Presbyterian war and peace

Someone has pointed out that the 2008 Christmas message from the Moderator of the Presbyterian Church of Aotearoa New Zealand drew on U2's "Peace on Earth." Would our favorite Zen Presbyterian, or perhaps his dad, be pleased?



Pursuing God With U2 - Spiritual Formation Series

I got an email the other day from someone looking for a copy of the 6-session Bible study in dialogue with U2 songs that I wrote for Get Up Off Your Knees, "Pursuing God with U2." My correspondent said he had learned of it from "the advertisement on YouTube," which brought me up short: was this some unauthorized something or other that I was going to have to tell the publisher about? Nope, just an effective piece of video from a local church, and here it is: YouTube - Pursuing God With U2 - Spiritual Formation Series. Thanks, my Lutheran sisters and brothers, for your good efforts!


In a comment on the "Get On Your Boots" post a few posts down, theologian Steve Harmon, author of U2: Unexpected Prophets, makes some points about the cover of No Line that I think deserve to be pulled out for everyone to see. I was completely delighted, for exactly the reasoning Harmon articulates so well here, that the Sugimoto image with no line (the photo rumored to be the album cover) turned out to be passed over for an image with a line:

The equals sign, with one bar in the "heaven" portion and one bar in the "earth" portion, suggests something like "your kingdom come, your will be done, on earth as it is in heaven." But in this particular Sugimoto image, there IS still a line on the horizon. Earth is not yet heaven, yet we pray and work for the day when things will fully be on earth as they are in heaven -- when heaven and earth will be indistinguishable, and there will be no line on the horizon. Once again, an "already"/"not yet" eschatology, with the emphasis on the "not yet."

I understood the attraction of the image of the sea blurring into the sky, because I know so much of U2's work is about the longing for and celebration of foretastes of that experience of transcendence. (One of the earliest articles I read about U2 in the 80s, which I have never been able to trace, characterized them with the phrase "blood lust for the infinite," which has always stuck with me.) But it struck me as lacking complete honesty for a U2 image to represent the blending of already/not yet as accomplished. Upon seeing the real cover, I immediately found the image we've ended up with far preferable, and more faithful to the band's consistently eschatologically-shaped vision of reality, and I'm grateful for Steve's putting the reasons why into words here.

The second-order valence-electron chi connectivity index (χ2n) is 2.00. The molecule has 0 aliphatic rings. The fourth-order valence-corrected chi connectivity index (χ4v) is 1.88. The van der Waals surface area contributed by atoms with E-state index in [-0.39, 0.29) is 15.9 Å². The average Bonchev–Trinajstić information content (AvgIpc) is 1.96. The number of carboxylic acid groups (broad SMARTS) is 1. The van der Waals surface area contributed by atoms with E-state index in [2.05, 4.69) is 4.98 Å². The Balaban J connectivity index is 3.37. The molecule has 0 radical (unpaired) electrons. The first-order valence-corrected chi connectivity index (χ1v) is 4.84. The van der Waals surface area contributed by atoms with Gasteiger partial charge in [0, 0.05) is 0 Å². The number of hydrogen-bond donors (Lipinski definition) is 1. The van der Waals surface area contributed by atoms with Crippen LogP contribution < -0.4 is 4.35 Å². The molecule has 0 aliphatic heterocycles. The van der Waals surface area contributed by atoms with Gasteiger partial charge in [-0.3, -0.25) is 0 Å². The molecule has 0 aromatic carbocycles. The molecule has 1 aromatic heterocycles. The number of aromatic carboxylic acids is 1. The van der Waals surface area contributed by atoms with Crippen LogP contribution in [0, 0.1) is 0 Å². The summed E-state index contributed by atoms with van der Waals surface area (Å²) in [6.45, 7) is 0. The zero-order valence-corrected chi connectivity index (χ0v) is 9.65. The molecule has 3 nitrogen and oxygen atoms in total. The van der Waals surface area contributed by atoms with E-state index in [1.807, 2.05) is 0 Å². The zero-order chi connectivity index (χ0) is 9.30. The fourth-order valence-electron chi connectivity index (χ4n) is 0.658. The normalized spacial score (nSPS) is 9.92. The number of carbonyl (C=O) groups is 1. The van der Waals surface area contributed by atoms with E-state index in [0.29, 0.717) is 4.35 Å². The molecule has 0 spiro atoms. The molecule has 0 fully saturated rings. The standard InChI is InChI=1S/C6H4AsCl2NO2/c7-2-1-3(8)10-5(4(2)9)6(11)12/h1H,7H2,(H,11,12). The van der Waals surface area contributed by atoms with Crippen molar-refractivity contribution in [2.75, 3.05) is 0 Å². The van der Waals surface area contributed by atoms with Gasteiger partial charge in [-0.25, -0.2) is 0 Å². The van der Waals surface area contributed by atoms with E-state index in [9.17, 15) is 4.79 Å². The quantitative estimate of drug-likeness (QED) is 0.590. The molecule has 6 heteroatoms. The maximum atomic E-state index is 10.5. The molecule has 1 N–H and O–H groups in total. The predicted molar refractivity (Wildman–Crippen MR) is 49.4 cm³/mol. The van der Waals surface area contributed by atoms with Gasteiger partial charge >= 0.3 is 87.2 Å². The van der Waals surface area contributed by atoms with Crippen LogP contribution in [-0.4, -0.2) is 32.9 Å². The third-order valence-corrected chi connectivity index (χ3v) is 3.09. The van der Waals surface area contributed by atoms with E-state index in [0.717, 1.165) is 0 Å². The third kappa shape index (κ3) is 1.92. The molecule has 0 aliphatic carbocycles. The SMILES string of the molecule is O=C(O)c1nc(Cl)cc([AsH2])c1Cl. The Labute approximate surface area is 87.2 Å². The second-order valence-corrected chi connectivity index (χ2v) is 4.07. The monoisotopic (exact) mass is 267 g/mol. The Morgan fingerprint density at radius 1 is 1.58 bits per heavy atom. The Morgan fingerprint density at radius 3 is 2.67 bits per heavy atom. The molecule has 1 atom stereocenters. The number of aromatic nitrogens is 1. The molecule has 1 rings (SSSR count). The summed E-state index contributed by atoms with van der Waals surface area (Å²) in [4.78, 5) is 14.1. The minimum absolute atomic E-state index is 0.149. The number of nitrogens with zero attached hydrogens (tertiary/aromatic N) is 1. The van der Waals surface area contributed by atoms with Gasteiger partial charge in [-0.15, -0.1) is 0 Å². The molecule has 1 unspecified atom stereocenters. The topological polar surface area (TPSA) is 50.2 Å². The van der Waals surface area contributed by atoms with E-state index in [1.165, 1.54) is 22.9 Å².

Steve Turner on music and the arts

One of the things I'm looking forward to at the U2 Academic Conference is hearing Steve Turner's address. Here's a recent interview with him where he discusses the integration of a Christian worldview with one's art, the Beatles, and how "Christ didn’t die to make us religious, but to make us human." Don't skip the article, but here's the U2 content:

As to [understanding the Christian gospel well enough to present it fairly], the best example is what U2 has done. I think the gospel impinges on all that Bono writes. I think he presents us with a picture of the whole of life as he experiences it and because he is a believer we get to see life in the 21st century [in the] West as experienced by a believer.


Perhaps we'll need a new tag called "Daniel Lanois Biblical references" after the hat-tip to Colossians 3:16 in the first installment of Alan Cross' interview with Lanois. (Cross has been doing an interesting experiment throughout the run-up to the new single/album by blogging and twittering his initial reactions.) But anyway, here's the image I'm referring to: One of my first conversations with Bono was one about future hymns — spiritual songs for the future — and he was of the opinion that Morocco would be a great crossroads for a universal feeling for the album.

I am wondering for what percentage of the global listening audience connecting a track like "Get On Your Boots" with the idea of "spiritual songs for the future" is just beyond incomprehensibly weird.